Many people think that bringing a smaller bird into their family is a good way to learn about birds. They think that a Budgerigar, commonly known as a Parakeet is a “Starter Bird” where the family can learn how to take care of birds. Their logic is that the bird is smaller, easier to handle, quieter, won’t be as much of a mess and if it bites, it won’t hurt as badly.
And if the bird passes away for some unknown reason, it’s not like they’ve invested a lot of money into one of the bigger exotic birds that can cost thousands of dollars.
Sounds logical, right?
If this logic holds true, perhaps this is why human babies are small. Maybe babies are like ”starter humans.” They have no teeth so they really can’t bite you. But many realize human babies are anything but easy. They certainly aren't the neatest and tidiest creatures and they tend to make a lot of noise. And as they get older, they can be even more difficult and they get more expensive to take care of.
Of course, this isn’t the way life is. There is no “easy method” of learning about birds and how to care for them other than to simply get in there, do your homework do the research and learn about them first.
Having a bird in the family isn’t easy and it takes a lot of reading on your part to do it right.
Perhaps you have seen a bird show and saw an absolutely beautiful Moluccan Cockatoo. White, with a salmon tone, these parrots are amazing.
You have your heart set on having one of these gorgeous creatures in your home.
But you think that getting a Budgerigar or a Quaker Parakeet will be the perfect bird to “learn” how to take care of a bird. Then, like a car, you can “trade up” to a bigger species of bird.
Well, that’s not how it works. Because having a Quaker or a Budgie will not teach you a thing about the care and the needs of a Cockatoo.
People are often charmed by the looks and behavior of Cockatoos. They believe would be the right bird for them They then began to do their homework and discover the work of Dr. Irene Pepperberg and her work with African Greys. Greys are relatively plain looking and would be probably overlooked if it wasn’t for that gorgeous red tail and the fact that they are really smart parrots.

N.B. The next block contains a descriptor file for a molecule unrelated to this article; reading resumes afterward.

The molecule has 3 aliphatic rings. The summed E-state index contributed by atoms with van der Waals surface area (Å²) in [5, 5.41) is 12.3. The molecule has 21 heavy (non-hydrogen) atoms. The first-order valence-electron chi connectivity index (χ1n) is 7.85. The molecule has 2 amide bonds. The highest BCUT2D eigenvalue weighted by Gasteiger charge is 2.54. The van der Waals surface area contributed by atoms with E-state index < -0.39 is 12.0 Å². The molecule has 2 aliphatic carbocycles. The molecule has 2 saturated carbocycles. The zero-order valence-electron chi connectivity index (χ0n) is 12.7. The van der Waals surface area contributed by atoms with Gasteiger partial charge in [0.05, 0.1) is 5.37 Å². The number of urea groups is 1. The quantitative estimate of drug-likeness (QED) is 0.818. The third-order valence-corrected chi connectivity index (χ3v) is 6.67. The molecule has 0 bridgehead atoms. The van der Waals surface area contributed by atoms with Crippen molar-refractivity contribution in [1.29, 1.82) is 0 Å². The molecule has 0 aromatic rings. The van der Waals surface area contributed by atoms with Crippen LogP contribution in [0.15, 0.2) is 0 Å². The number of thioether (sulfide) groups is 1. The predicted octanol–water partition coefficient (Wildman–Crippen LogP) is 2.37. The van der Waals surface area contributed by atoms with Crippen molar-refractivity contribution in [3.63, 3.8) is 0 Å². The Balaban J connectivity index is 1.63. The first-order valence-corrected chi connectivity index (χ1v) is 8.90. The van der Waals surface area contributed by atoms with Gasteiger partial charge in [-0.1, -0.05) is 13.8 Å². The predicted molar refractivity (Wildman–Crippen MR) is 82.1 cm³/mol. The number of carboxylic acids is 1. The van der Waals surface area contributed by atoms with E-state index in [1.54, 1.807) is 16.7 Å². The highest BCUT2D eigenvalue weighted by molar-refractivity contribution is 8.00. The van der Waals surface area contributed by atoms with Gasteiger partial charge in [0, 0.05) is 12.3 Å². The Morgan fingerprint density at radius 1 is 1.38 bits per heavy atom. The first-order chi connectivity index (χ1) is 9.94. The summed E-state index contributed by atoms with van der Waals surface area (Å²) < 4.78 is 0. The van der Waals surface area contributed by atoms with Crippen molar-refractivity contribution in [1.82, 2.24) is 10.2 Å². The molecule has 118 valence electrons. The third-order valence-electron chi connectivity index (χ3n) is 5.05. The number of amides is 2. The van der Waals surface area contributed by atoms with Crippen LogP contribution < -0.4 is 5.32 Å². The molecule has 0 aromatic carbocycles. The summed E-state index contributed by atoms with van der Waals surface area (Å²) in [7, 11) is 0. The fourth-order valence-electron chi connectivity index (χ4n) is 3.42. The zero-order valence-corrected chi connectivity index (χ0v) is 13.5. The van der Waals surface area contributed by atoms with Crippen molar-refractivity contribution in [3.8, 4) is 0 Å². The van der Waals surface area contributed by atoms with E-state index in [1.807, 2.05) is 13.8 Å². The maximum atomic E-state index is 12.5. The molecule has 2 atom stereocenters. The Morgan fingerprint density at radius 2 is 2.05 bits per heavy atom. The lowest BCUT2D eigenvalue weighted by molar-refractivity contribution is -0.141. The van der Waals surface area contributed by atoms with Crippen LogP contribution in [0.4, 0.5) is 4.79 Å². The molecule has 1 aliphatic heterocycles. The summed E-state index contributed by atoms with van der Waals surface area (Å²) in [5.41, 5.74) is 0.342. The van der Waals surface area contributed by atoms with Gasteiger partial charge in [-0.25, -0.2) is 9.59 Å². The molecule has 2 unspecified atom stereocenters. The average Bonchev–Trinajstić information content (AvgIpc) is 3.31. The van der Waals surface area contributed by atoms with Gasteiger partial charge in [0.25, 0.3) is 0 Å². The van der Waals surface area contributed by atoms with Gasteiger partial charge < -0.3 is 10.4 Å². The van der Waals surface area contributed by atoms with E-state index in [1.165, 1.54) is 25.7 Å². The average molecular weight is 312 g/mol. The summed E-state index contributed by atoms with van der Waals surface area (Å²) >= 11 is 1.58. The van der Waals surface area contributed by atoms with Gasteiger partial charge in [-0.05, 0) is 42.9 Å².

It is after people do their research that they know that if they get a parrot, it would be an African Grey. This is just one example. They may start thinking that the Cockatoo is right for them and then discover the Quaker parrot or the green cheek conure.
If you have just merely “seen” a cockatoo and really know nothing about them, do the homework. Find a bird club in your community and get to know people who have them. Read about them. Watch videos about them on the internet. Immerse yourself in everything cockatoo by taking some classes, learning about their nutritional needs, their behavior in the wild and their attention requirements. Get to understand the bad things as well as the good about having a cockatoo in the house.
Read up on behavior training because you’re going to need to know this. Take some classes.
Do the work and then set about deciding if this species will fit into your lifestyle. Do you have the room? Do you have the time for the attention these birds need? Do you have neighbors living close by? Because cockatoos are notoriously loud and your neighbors might mind a lot of loud screeching in the morning.
By doing your homework, you just might find that a cockatoo really isn't for you. But through your research, perhaps you learned about the Sun Conure and became smitten with the beautiful plumageand fun aspects of these striking little birds. Perhaps you found that an Amazon parrot is more your speed. As you learn more, you just might find that the cockatoo wasn’t the right species for you after all.
By doing this research, you will be learning what you need to know and you’ll most likely save yourself a lot of heartache.
A Quaker parrot or an English budgie isn’t going teach you how to care for another species of bird. And looking at these little guys like they were a set of training wheels on a bicycle is disrespectful to their species and to the larger bird you are longing for. They simply don’t have the same needs and the same nutritional requirements. And you are most likely going to fail with the small bird you have because you aren’t giving her the respect she deserves for who she is.
Do the research and learn about what the bird you want requires. And then work toward getting that particular species.
People love little birds. They are charming and have so much to offer. They deserve our love, attention and respect for precisely who they are. Families can learn so much from them as they make delightful companions. But what they have to teach us is not how to care for a larger bird.